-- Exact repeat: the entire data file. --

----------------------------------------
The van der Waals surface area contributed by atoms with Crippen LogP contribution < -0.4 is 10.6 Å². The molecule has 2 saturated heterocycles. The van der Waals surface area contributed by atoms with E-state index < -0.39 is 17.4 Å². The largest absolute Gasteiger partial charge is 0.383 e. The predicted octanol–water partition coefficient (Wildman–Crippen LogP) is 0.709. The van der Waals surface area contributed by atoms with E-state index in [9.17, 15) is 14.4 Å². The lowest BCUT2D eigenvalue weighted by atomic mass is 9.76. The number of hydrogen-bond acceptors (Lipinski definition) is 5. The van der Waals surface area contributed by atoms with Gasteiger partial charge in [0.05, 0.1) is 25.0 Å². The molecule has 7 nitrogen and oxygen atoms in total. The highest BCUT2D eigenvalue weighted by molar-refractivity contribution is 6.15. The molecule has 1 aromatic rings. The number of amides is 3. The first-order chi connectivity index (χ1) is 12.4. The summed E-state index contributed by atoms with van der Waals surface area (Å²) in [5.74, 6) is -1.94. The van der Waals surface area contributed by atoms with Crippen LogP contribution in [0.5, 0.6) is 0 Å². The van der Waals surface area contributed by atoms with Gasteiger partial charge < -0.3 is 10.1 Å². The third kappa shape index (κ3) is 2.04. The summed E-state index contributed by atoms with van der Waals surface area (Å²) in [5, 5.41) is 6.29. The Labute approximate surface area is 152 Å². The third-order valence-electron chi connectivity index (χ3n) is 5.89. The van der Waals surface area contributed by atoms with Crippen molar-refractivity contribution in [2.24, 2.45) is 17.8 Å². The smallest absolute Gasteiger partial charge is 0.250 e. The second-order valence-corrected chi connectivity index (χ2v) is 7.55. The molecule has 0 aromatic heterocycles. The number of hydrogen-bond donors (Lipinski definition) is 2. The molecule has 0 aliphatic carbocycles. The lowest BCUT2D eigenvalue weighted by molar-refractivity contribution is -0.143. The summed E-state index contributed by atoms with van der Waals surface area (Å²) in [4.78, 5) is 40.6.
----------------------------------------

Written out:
The van der Waals surface area contributed by atoms with Crippen LogP contribution < -0.4 is 10.6 Å². The molecule has 2 saturated heterocycles. The van der Waals surface area contributed by atoms with E-state index < -0.39 is 17.4 Å². The largest absolute Gasteiger partial charge is 0.383 e. The predicted octanol–water partition coefficient (Wildman–Crippen LogP) is 0.709. The van der Waals surface area contributed by atoms with E-state index in [9.17, 15) is 14.4 Å². The lowest BCUT2D eigenvalue weighted by atomic mass is 9.76. The number of hydrogen-bond acceptors (Lipinski definition) is 5. The van der Waals surface area contributed by atoms with Gasteiger partial charge in [0.05, 0.1) is 25.0 Å². The molecule has 7 nitrogen and oxygen atoms in total. The highest BCUT2D eigenvalue weighted by molar-refractivity contribution is 6.15. The molecule has 1 aromatic rings. The number of amides is 3. The first-order chi connectivity index (χ1) is 12.4. The summed E-state index contributed by atoms with van der Waals surface area (Å²) in [5.74, 6) is -1.94. The van der Waals surface area contributed by atoms with Crippen LogP contribution in [0.5, 0.6) is 0 Å². The van der Waals surface area contributed by atoms with Gasteiger partial charge < -0.3 is 10.1 Å². The third kappa shape index (κ3) is 2.04. The summed E-state index contributed by atoms with van der Waals surface area (Å²) in [5, 5.41) is 6.29. The Labute approximate surface area is 152 Å². The third-order valence-electron chi connectivity index (χ3n) is 5.89. The van der Waals surface area contributed by atoms with Crippen molar-refractivity contribution in [2.24, 2.45) is 17.8 Å². The smallest absolute Gasteiger partial charge is 0.250 e. The second-order valence-corrected chi connectivity index (χ2v) is 7.55. The molecule has 0 aromatic heterocycles. The number of hydrogen-bond donors (Lipinski definition) is 2. The molecule has 0 aliphatic carbocycles. The lowest BCUT2D eigenvalue weighted by molar-refractivity contribution is -0.143. The summed E-state index contributed by atoms with van der Waals surface area (Å²) in [4.78, 5) is 40.6.